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View allAll Photos Tagged Tetragnathidae

Tetragnathidae

2/6/2017

Topsham, Devon

probably T.montana but impossible to be sure from photos

Leucauge cf dromedaria Family Tetragnathidae

Tetragnathidae

2/6/2017

Topsham, Devon

probably T.montana but impossible to be sure from photos

Tetragnathidae

2/6/2017

Topsham, Devon

probably T.montana but impossible to be sure from photos

Long-jawed orb weaver (Tetragnathidae)

May 16, 2017

Brownsville, Fayette County, Pennsylvania

Long-jawed Orb Weavers

St Olaf Natural Lands

Northfield, Minnesota

Leucauge decorata Tetragnathidae

Leucauge decorata Tetragnathidae

Not only long-jawed but very long-butted spider!

 

seems surprising how short the 3rd set of legs are.

 

For Beautiful Bug Butt Thursday

Orb-weaver spiders or araneids are members of the spider family Araneidae. They are the most common group of builders of spiral wheel-shaped webs often found in gardens, fields and forests. "Orb" was previously used in English to mean "circular",[2] hence the English name of the group. Araneids have eight similar eyes, hairy or spiny legs, and no stridulating organs.[1]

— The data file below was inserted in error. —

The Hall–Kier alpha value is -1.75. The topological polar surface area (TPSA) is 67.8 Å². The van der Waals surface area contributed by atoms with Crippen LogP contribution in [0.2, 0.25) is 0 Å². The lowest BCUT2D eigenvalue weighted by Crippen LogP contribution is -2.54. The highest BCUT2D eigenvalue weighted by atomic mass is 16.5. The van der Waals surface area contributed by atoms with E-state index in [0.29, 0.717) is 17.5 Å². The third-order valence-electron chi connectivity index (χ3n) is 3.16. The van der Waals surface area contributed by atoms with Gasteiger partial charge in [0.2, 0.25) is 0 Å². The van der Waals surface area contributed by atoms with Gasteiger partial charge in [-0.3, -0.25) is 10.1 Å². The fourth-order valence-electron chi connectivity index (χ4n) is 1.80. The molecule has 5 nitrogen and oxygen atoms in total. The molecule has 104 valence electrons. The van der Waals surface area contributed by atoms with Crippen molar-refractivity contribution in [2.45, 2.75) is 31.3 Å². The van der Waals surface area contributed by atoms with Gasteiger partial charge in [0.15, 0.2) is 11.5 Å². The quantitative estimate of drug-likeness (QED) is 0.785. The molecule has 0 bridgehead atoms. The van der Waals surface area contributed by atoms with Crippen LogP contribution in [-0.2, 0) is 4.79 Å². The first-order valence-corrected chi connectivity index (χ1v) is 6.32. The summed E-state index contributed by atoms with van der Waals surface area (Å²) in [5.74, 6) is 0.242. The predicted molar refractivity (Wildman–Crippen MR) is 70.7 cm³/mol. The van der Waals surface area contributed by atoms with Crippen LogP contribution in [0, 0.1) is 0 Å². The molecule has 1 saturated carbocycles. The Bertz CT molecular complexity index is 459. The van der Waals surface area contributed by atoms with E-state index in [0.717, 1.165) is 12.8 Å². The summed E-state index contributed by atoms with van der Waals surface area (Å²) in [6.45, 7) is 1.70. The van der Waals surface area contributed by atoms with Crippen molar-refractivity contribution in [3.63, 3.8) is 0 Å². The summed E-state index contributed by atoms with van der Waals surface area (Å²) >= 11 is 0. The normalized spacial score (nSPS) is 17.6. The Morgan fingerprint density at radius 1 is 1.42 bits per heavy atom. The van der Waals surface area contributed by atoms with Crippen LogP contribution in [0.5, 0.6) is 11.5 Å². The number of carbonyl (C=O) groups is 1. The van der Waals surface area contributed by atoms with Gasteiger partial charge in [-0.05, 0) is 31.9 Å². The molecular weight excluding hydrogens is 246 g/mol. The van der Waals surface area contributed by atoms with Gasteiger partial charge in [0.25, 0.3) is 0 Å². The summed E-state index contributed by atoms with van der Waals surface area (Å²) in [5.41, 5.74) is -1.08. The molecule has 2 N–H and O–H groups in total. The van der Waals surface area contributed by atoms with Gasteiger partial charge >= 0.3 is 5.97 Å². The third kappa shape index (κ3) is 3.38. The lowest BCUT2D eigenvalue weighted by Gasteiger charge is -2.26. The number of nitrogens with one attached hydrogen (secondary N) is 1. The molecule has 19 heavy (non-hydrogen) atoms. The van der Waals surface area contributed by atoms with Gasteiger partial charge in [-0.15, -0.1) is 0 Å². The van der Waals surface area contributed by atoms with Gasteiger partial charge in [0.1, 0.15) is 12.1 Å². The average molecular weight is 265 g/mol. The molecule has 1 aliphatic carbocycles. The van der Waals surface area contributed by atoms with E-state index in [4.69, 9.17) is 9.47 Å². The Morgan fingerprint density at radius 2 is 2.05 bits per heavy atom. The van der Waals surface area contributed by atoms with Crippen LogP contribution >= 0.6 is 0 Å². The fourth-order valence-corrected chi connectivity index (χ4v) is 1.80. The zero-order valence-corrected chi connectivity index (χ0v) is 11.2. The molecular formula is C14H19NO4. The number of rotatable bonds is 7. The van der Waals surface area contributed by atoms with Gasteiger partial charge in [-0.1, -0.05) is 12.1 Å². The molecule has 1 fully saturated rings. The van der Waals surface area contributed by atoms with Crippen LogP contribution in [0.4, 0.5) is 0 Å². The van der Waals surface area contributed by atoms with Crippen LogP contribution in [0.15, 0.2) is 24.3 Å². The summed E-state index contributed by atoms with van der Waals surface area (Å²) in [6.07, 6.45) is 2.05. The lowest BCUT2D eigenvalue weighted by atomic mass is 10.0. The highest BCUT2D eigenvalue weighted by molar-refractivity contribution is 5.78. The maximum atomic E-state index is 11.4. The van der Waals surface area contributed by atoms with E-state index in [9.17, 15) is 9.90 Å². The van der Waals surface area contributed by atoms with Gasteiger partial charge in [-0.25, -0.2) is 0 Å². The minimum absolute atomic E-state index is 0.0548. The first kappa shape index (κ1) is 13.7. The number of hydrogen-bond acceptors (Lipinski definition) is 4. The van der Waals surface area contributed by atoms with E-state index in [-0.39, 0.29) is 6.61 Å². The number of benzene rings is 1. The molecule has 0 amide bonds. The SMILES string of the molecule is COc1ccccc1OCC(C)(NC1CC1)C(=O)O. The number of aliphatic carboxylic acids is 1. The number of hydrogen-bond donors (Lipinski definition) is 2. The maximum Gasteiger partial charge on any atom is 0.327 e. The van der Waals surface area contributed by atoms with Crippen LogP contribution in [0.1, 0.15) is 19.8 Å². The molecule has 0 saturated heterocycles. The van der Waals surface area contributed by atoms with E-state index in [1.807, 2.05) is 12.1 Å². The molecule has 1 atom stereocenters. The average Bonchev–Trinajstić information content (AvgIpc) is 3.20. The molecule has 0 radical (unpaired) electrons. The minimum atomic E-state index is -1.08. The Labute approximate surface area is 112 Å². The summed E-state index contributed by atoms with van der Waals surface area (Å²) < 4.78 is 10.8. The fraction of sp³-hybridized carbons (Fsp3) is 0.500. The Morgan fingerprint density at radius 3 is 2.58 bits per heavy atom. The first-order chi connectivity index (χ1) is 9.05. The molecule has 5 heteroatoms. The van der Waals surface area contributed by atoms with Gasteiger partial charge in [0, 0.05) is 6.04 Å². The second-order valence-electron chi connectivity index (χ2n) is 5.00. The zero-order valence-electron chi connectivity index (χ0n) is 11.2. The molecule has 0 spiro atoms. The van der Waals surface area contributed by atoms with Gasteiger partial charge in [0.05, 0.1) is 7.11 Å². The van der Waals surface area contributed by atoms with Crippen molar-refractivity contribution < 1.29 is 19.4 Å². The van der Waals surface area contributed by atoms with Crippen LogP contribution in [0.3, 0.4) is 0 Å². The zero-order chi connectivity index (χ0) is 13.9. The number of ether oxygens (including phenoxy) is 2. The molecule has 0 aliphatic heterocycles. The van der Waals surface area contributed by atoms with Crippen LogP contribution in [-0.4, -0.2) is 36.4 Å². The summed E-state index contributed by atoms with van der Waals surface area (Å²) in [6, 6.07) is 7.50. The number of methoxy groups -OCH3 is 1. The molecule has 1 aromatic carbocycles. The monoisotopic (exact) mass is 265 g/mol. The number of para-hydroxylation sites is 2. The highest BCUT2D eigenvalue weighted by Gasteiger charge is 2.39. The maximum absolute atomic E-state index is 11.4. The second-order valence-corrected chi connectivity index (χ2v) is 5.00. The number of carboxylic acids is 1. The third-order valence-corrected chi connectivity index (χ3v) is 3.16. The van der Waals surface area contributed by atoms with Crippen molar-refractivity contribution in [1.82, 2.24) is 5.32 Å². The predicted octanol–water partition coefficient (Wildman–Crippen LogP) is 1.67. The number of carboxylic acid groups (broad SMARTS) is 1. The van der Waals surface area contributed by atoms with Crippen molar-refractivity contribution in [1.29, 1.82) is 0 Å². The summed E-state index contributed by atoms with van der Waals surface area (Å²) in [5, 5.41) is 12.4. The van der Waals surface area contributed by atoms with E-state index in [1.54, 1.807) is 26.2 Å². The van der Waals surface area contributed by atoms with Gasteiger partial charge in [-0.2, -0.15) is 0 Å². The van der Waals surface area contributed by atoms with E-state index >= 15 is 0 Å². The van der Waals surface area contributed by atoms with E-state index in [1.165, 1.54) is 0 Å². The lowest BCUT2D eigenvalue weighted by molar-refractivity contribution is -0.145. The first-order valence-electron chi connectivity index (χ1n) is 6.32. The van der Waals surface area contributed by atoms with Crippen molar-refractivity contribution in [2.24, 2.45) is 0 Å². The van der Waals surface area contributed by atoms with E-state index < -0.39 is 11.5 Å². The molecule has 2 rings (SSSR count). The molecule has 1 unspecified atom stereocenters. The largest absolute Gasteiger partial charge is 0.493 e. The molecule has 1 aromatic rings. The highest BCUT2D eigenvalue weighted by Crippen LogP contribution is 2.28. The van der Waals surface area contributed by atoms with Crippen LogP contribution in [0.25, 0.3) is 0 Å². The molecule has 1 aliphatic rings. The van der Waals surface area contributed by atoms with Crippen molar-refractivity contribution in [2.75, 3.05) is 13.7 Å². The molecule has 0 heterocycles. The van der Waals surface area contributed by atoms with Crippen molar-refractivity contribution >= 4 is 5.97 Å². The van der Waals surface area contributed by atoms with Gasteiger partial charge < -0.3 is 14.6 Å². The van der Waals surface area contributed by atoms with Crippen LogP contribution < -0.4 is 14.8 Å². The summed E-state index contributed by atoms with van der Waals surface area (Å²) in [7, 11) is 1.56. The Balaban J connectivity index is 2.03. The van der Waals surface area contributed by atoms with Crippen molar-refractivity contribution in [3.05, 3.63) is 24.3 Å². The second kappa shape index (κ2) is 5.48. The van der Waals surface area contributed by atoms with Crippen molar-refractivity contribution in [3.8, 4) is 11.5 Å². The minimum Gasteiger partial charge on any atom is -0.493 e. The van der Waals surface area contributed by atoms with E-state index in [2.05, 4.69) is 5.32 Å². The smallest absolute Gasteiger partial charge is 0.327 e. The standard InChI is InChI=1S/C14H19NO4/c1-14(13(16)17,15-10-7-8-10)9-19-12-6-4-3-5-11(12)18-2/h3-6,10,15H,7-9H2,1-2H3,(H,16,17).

The family is cosmopolitan, including many well-known large or brightly colored garden spiders. With around 3,100 species in 169 genera worldwide, Araneidae is the third-largest family of spiders (behind Salticidae and Linyphiidae).[1] Araneid webs are constructed in a stereotyped fashion. A framework of nonsticky silk is built up before the spider adds a final spiral of silk covered in sticky droplets.

 

Orb-webs are also produced by members of other spider families. The large golden orb-weavers (Nephilidae) and the long-jawed orb weavers (Tetragnathidae) were formerly included in the Araneidae; they are closely related, being part of the superfamily Araneoidea. The cribellate or hackled orb-weavers (Uloboridae) belong to a different group of spiders. Their webs are strikingly similar, but use a different kind of sticky silk.

Scource : WIKIPEDIA

 

Wood spider or Banana spider.

Family: Tetragnathidae

Size: Female: 50-60 mm; Male: 5-6 mm.

Location : Muthukad, Kozhikode Dt, Kerala, India

 

Habitat: Primary and secondary forests, wasteland and gardens.

 

The cephalothorax is thin and flat with the cephalus raised. At the rear of the cephalus, there are two short horn-like projections. The abdomen is long, rounded, widest and truncated in the front, narrowing gradually to a rounded posterior. The abdomen covers pedicel and spinnerets. The legs are very long. The front legs are about twice as long as the spider, thin, brittle and swollen at the joints. There is a longitudinal row of short spines on the femora. Carapace is black and covered with very short silvery hairs. The abdomen is black with yellow longitudinal bands. The male is reddish brown in colour and hangs on the edge of the web and is very smaller than the female.

 

Information Courtesy southindianspiders.org/

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